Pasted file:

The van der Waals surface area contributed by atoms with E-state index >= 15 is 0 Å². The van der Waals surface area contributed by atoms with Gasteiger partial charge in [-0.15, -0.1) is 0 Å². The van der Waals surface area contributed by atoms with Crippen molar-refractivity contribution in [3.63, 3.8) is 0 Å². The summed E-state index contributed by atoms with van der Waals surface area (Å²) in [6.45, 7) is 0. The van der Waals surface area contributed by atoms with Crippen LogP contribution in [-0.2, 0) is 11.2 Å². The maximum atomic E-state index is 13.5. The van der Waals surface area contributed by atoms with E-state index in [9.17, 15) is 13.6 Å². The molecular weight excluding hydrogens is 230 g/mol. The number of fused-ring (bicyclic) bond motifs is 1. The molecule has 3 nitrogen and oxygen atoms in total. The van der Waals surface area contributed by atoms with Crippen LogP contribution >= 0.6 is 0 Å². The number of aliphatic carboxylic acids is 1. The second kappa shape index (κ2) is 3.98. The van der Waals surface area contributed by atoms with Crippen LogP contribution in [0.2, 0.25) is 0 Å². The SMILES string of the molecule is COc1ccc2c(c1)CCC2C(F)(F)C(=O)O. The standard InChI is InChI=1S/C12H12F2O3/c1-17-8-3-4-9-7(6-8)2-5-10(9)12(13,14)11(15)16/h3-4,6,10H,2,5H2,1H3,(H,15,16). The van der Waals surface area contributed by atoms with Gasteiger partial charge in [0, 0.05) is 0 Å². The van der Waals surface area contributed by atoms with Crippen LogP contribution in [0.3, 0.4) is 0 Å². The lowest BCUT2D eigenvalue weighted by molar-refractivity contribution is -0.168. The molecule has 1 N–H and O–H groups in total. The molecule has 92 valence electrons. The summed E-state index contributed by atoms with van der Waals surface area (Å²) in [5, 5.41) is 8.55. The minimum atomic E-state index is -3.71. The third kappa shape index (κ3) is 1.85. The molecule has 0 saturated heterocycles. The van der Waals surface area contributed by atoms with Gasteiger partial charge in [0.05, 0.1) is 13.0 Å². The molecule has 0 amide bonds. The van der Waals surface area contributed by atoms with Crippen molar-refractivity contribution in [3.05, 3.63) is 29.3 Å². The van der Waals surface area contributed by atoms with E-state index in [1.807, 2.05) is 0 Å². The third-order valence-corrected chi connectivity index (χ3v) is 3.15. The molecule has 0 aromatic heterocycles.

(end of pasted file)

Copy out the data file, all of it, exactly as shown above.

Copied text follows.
The van der Waals surface area contributed by atoms with E-state index >= 15 is 0 Å². The van der Waals surface area contributed by atoms with Gasteiger partial charge in [-0.15, -0.1) is 0 Å². The van der Waals surface area contributed by atoms with Crippen molar-refractivity contribution in [3.63, 3.8) is 0 Å². The summed E-state index contributed by atoms with van der Waals surface area (Å²) in [6.45, 7) is 0. The van der Waals surface area contributed by atoms with Crippen LogP contribution in [-0.2, 0) is 11.2 Å². The maximum atomic E-state index is 13.5. The van der Waals surface area contributed by atoms with E-state index in [9.17, 15) is 13.6 Å². The molecular weight excluding hydrogens is 230 g/mol. The number of fused-ring (bicyclic) bond motifs is 1. The molecule has 3 nitrogen and oxygen atoms in total. The van der Waals surface area contributed by atoms with Crippen LogP contribution >= 0.6 is 0 Å². The number of aliphatic carboxylic acids is 1. The second kappa shape index (κ2) is 3.98. The van der Waals surface area contributed by atoms with Crippen LogP contribution in [0.2, 0.25) is 0 Å². The SMILES string of the molecule is COc1ccc2c(c1)CCC2C(F)(F)C(=O)O. The standard InChI is InChI=1S/C12H12F2O3/c1-17-8-3-4-9-7(6-8)2-5-10(9)12(13,14)11(15)16/h3-4,6,10H,2,5H2,1H3,(H,15,16). The van der Waals surface area contributed by atoms with Gasteiger partial charge in [0, 0.05) is 0 Å². The van der Waals surface area contributed by atoms with Crippen LogP contribution in [0.3, 0.4) is 0 Å². The lowest BCUT2D eigenvalue weighted by molar-refractivity contribution is -0.168. The molecule has 1 N–H and O–H groups in total. The molecule has 92 valence electrons. The summed E-state index contributed by atoms with van der Waals surface area (Å²) in [5, 5.41) is 8.55. The minimum atomic E-state index is -3.71. The third kappa shape index (κ3) is 1.85. The molecule has 0 saturated heterocycles. The van der Waals surface area contributed by atoms with Gasteiger partial charge in [0.05, 0.1) is 13.0 Å². The molecule has 0 amide bonds. The van der Waals surface area contributed by atoms with Crippen molar-refractivity contribution in [3.05, 3.63) is 29.3 Å². The van der Waals surface area contributed by atoms with E-state index in [1.807, 2.05) is 0 Å². The third-order valence-corrected chi connectivity index (χ3v) is 3.15. The molecule has 0 aromatic heterocycles.